Visa has confirmed that it will showcase mobile NFC payments at the London Olympics using Samsung’s new Galaxy S3.

Samsung even plans to create a limited edition handset for the occasion, but the bad news is that only athletes are being invited to take part in the trial.

The NFC payments are enabled using Visa payWave, an app that allows consumers to use their smartphone to pay for goods at the point of sale simply by touching it on a card reader.

Payments for less than £20 require no further interaction, but anything over that requires a passcode. The app also allows customers to check their transaction history and view their account balance.

In January Visa certified smartphones from LG, Samsung and RIM as safe to use its payWave app, but this is the first time it will be trialled in the UK.

By the time the torch is lit at the start of the Olympics there will be 140,000 contactless terminals around the UK, including taxis, retailers and outlets in the Olympic Park.

If the trial is a success then it could be a major PR coup for Visa and Samsung as they seek to promote the use of NFC mobile payments.

In March we reported research by VoucherCodes.co.uk which showed that while 20% of British consumers were aware of Google Wallet, only 10% had heard of payWave.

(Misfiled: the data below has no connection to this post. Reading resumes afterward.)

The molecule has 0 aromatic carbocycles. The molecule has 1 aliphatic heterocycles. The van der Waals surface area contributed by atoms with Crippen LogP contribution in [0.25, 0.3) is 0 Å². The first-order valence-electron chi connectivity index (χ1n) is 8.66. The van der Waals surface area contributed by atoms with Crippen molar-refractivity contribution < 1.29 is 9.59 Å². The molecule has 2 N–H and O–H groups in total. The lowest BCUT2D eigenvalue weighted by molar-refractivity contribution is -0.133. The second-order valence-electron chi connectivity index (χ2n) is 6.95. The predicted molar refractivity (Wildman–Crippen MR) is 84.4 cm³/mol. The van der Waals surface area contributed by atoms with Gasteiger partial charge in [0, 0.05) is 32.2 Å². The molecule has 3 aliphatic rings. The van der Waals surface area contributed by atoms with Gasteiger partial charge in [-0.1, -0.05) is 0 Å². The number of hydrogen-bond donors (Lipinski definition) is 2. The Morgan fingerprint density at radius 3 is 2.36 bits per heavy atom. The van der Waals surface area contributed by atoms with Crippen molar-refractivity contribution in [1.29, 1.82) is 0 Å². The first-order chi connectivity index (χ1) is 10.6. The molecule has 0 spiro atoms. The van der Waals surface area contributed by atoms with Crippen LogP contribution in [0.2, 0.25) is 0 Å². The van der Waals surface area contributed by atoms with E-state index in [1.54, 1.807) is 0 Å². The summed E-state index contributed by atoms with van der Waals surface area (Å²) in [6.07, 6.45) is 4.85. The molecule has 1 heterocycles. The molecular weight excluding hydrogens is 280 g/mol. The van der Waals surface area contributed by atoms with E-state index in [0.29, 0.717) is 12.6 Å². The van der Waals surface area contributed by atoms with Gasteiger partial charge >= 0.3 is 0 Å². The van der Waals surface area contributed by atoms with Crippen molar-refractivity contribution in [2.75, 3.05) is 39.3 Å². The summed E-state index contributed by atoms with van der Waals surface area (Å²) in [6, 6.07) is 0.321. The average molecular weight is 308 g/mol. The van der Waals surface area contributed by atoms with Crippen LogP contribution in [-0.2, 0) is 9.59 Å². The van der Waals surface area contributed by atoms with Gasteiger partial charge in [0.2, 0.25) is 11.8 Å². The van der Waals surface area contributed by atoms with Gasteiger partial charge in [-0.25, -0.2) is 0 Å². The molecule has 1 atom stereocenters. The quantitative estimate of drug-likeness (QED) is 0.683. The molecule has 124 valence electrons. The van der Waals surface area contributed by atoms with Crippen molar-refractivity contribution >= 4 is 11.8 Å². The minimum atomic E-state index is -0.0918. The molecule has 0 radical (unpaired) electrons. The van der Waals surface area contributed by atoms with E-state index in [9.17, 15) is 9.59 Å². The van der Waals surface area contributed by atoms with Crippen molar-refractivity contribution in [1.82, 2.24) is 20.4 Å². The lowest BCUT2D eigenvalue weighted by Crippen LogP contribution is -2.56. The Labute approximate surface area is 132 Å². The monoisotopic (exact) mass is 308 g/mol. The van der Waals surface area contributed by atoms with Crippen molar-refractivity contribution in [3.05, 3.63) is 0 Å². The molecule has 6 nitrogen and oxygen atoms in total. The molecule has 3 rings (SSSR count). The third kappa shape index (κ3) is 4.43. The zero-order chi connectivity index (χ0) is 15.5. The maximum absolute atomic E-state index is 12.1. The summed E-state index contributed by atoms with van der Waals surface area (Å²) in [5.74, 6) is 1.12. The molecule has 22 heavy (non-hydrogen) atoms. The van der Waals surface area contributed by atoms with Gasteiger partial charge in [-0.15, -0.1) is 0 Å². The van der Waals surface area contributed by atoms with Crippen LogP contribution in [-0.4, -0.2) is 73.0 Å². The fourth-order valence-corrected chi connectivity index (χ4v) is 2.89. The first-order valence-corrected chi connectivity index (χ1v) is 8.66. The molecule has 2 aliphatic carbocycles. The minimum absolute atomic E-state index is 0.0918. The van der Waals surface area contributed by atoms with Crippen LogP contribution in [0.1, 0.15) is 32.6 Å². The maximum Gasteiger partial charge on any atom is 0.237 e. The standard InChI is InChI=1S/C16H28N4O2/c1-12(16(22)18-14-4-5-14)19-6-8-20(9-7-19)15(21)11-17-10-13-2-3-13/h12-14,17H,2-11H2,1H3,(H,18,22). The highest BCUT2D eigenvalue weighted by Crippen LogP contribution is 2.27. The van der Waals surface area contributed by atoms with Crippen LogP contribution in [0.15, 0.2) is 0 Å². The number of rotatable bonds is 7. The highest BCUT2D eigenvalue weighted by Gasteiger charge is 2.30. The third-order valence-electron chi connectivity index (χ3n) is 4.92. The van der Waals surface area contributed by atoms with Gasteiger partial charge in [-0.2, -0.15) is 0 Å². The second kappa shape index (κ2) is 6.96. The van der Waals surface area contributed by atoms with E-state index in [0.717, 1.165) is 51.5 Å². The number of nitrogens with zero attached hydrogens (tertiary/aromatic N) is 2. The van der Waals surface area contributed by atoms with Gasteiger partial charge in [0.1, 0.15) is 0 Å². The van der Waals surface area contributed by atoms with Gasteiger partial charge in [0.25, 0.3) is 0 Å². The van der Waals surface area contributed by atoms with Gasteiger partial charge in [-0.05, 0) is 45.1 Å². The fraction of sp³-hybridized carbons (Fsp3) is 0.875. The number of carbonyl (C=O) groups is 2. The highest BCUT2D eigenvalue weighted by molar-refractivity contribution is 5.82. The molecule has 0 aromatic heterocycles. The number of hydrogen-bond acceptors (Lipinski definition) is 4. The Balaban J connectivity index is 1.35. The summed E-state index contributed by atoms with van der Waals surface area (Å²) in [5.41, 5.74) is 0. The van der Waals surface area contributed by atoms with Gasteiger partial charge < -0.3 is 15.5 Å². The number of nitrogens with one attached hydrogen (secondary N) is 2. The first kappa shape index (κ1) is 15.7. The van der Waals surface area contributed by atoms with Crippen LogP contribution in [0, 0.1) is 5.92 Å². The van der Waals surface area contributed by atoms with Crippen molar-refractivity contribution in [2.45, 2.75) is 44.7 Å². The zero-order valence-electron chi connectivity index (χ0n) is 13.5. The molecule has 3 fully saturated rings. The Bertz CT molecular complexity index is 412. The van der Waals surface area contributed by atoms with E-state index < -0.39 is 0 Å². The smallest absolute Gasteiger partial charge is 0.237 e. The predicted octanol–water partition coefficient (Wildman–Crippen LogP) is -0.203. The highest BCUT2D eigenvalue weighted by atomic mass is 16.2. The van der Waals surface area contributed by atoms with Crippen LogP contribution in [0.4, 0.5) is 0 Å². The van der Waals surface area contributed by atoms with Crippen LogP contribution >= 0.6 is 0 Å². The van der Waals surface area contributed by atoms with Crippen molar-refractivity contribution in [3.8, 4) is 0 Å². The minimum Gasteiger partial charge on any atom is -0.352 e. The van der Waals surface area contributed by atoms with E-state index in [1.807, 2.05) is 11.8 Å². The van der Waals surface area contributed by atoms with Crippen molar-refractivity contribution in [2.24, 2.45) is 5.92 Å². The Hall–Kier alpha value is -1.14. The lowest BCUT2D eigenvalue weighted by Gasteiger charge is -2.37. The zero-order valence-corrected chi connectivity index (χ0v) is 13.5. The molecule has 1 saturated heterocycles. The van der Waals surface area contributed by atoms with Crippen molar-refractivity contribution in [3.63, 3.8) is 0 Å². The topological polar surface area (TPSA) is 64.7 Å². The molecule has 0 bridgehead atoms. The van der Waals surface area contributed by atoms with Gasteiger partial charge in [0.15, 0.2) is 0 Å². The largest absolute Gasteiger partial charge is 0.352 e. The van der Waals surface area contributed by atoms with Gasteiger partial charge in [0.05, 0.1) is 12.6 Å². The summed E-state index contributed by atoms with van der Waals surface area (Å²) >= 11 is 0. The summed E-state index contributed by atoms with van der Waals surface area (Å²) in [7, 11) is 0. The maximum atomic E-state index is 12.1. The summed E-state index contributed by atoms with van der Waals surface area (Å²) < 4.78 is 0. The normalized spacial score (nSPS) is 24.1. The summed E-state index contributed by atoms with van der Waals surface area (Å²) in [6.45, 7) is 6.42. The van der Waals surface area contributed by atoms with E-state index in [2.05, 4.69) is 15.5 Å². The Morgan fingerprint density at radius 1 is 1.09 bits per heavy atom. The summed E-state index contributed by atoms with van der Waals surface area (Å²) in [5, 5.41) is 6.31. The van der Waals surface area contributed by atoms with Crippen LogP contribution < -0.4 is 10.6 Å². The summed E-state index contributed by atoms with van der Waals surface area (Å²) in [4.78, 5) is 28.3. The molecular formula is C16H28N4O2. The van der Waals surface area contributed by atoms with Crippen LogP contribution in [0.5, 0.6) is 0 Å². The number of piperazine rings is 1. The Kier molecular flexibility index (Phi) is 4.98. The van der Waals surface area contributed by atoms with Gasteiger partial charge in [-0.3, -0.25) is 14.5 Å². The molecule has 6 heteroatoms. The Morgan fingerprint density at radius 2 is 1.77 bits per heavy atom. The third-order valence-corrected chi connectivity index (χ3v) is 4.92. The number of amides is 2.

It will also face growing competition from mobile payment apps Square and PayPal Here which are already gaining a foothold in the US.

More worryingly for Visa, the same survey found that 60% of British adults would avoid making NFC mobile payments.

A further 17% would be interested in using NFC on their smartphone but would be worried about the technology working correctly.

Security concerns (36%) were the most common reason for avoiding mobile payments.

The Olympics trial is therefore a great opportunity to showcase mobile NFC payments and try to build consumer trust.

However, Visa has long been trumpeting the fact that London 2012 will be the first ‘contactless Olympic Games’, so it is slightly disappointing that consumers will not be involved in the trial.